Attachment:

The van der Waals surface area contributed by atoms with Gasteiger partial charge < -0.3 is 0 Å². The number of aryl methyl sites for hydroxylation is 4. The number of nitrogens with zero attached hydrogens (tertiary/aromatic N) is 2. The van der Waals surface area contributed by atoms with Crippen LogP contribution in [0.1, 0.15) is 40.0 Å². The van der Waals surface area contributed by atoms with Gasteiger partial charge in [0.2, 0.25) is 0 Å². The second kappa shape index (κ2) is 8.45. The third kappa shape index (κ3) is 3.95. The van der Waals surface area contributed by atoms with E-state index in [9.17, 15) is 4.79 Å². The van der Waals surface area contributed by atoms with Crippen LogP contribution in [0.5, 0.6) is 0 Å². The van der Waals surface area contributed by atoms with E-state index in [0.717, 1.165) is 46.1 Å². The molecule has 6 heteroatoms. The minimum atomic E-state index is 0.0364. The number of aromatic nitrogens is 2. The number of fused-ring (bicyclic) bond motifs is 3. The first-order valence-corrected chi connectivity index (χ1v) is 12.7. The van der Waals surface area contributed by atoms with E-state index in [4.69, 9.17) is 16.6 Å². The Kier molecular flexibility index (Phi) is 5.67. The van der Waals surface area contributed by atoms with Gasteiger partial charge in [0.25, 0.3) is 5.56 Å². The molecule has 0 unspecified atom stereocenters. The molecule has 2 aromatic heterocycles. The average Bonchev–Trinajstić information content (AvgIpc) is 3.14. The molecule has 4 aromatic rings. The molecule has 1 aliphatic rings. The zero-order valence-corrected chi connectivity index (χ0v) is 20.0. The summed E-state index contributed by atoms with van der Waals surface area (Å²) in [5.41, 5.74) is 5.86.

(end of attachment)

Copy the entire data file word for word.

The van der Waals surface area contributed by atoms with Gasteiger partial charge < -0.3 is 0 Å². The number of aryl methyl sites for hydroxylation is 4. The number of nitrogens with zero attached hydrogens (tertiary/aromatic N) is 2. The van der Waals surface area contributed by atoms with Crippen LogP contribution in [0.1, 0.15) is 40.0 Å². The van der Waals surface area contributed by atoms with Gasteiger partial charge in [0.2, 0.25) is 0 Å². The second kappa shape index (κ2) is 8.45. The third kappa shape index (κ3) is 3.95. The van der Waals surface area contributed by atoms with E-state index in [9.17, 15) is 4.79 Å². The van der Waals surface area contributed by atoms with Crippen LogP contribution in [0.5, 0.6) is 0 Å². The van der Waals surface area contributed by atoms with E-state index in [0.717, 1.165) is 46.1 Å². The molecule has 6 heteroatoms. The minimum atomic E-state index is 0.0364. The number of aromatic nitrogens is 2. The number of fused-ring (bicyclic) bond motifs is 3. The first-order valence-corrected chi connectivity index (χ1v) is 12.7. The van der Waals surface area contributed by atoms with E-state index in [4.69, 9.17) is 16.6 Å². The Kier molecular flexibility index (Phi) is 5.67. The van der Waals surface area contributed by atoms with Gasteiger partial charge in [0.25, 0.3) is 5.56 Å². The molecule has 0 unspecified atom stereocenters. The molecule has 2 aromatic heterocycles. The average Bonchev–Trinajstić information content (AvgIpc) is 3.14. The molecule has 4 aromatic rings. The molecule has 1 aliphatic rings. The zero-order valence-corrected chi connectivity index (χ0v) is 20.0. The summed E-state index contributed by atoms with van der Waals surface area (Å²) in [5.41, 5.74) is 5.86.